These school children in Yanglia Gou have been allowed to come out of their cave classroom for the special treat of seeing foreigners, namely the several university students who accompanied me to this village. Like the villagers, we slept in caves rented from villagers. The caves on the upper right are abandoned. Caves last only about a decade or so. However, they are cool in the summer and warm in the winter. The bed is a stone platform across the rear of the cave and the entire family sleeps on that platform. There is a fireplace under it and a flume to carry away smoke.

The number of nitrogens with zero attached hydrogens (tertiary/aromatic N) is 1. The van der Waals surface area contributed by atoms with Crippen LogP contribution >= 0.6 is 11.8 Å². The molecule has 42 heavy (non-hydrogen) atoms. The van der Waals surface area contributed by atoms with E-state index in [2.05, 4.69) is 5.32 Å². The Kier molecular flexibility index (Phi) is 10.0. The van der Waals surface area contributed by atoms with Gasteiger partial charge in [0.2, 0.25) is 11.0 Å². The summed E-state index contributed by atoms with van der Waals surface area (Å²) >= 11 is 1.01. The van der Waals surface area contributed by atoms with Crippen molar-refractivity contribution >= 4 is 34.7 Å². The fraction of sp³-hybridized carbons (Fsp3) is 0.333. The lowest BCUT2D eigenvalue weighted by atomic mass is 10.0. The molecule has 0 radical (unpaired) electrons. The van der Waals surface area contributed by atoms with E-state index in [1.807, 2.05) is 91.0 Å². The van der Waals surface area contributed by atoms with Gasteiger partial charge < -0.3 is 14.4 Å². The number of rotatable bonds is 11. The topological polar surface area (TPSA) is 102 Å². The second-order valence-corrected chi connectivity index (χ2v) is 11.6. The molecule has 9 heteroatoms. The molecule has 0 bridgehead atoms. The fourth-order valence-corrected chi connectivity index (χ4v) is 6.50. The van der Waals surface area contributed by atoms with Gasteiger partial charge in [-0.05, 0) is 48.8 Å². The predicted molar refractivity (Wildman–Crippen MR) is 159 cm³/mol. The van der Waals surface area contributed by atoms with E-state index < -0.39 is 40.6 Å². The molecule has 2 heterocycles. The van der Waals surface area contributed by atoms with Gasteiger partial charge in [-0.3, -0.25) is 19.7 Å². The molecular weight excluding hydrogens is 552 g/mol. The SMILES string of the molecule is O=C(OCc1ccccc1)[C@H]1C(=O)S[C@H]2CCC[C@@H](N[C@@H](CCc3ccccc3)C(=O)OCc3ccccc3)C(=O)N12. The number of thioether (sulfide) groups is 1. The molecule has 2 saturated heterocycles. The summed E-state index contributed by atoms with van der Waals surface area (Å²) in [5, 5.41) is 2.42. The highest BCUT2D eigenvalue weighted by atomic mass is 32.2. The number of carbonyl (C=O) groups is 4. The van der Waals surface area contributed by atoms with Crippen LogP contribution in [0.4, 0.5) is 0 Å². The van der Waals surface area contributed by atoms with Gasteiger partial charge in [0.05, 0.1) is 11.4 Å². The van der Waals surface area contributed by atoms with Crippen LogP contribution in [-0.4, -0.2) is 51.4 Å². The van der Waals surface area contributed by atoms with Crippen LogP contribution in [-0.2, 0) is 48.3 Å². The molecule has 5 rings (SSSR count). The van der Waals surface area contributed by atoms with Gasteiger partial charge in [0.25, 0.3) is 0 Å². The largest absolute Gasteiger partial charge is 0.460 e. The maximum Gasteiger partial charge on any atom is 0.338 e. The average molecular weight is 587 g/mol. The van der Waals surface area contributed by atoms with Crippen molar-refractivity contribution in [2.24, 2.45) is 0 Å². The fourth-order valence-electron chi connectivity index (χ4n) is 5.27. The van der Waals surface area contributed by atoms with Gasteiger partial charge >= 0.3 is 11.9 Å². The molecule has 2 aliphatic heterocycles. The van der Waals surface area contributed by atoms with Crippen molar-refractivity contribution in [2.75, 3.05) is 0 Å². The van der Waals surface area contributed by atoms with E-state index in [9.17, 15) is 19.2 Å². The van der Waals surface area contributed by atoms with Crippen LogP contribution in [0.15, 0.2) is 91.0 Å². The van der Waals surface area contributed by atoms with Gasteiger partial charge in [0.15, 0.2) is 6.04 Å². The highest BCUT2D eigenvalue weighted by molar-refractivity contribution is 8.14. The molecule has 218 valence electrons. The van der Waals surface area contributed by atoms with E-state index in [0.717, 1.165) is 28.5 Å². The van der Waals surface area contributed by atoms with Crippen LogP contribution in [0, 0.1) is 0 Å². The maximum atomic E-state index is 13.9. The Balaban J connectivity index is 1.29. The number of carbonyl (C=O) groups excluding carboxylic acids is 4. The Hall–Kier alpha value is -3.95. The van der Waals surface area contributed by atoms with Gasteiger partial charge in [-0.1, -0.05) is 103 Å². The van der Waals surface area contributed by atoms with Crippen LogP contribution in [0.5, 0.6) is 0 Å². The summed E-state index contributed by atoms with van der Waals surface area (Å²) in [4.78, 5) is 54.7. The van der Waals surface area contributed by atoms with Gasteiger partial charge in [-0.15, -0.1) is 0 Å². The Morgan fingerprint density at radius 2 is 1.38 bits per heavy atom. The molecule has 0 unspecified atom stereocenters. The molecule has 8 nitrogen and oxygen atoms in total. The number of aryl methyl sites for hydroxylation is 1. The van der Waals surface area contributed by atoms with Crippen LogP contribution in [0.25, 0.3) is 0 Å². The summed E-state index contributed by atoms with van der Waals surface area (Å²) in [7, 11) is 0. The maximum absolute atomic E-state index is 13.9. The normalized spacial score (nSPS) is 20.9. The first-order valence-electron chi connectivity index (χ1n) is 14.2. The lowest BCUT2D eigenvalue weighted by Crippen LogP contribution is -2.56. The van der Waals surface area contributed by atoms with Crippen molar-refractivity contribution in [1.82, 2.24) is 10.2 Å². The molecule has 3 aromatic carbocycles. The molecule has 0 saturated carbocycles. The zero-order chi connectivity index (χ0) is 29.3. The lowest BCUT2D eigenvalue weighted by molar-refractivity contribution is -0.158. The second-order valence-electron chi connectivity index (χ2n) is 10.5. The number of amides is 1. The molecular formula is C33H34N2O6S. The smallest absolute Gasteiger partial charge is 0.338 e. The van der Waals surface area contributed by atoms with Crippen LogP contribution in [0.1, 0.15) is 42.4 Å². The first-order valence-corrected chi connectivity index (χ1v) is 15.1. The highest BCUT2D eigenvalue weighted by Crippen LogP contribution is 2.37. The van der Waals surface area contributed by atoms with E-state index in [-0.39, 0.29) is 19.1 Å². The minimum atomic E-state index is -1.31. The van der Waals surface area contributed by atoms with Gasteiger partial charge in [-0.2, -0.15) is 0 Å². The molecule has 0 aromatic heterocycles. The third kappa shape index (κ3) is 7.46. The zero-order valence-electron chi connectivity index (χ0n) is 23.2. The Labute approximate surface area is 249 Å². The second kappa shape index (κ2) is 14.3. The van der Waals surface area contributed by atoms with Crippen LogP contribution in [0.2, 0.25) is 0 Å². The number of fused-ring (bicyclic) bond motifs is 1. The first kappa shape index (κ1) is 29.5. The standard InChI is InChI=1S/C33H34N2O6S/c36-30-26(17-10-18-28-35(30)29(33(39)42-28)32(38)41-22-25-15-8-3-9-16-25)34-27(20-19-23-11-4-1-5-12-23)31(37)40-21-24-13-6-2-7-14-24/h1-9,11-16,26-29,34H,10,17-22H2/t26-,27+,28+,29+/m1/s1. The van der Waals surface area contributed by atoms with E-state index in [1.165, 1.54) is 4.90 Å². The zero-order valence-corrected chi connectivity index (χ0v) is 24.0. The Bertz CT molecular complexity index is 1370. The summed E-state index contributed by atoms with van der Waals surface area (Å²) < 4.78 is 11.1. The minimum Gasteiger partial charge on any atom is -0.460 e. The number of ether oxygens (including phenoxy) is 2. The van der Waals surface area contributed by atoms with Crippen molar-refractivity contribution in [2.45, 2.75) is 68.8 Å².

A tugboat shepherds six barges with quarried stone to urban building sites downstream on the lower reaches of the Yangtze River. It 1979, everyone in China was organized like an army and assigned to units. In China, as in any army, everything is organized around a unit and nothing exists outside a unit. From 1949 to 1979, everyone and every activity were organized into a Danwei, or unit. No matter what you sought to do, whether to buy socks in a store or buy train tickets, the first question you were asked is, “What’s your unit?” A unit upstream would be assigned by the government with the task of breaking up stones in a rock quarry and loading them on to barges. The barges would belong to another unit that would have many barges in its command. The unit would be tasked with the responsibility of hauling cargo. The rock unit would pay the barge unit, just like a business would in a capitalist economy. The buyer of the stones would be the construction unit in the city and they would pay the rock unit. But unlike private companies in a Capitalist country, a China unit does not have to make a profit because the government runs things. You can see what this leads to. So if a hotel is full of guests, the employees have to work hard making beds, cleaning rooms, etc. If the hotel is empty, everybody can sit around and drink tea, smoke and read the newspaper. Either way, the employees get the same pay because the hotel can be indifferent to the profit and loss ledger. Very often in the 1970’s and 80’s, we’d be told that there were no rooms when in fact the hotel was near empty. The great weakness of the Chinese Socialist System was the lack of material incentives. When China opened up to the western world in 1979, tourists began streaming in wearing good shoes, carrying expensive cameras and spending wads of money. Chinese citizens began questioning as to why their Socialist system and all the Socialist countries in the world were so much poorer than the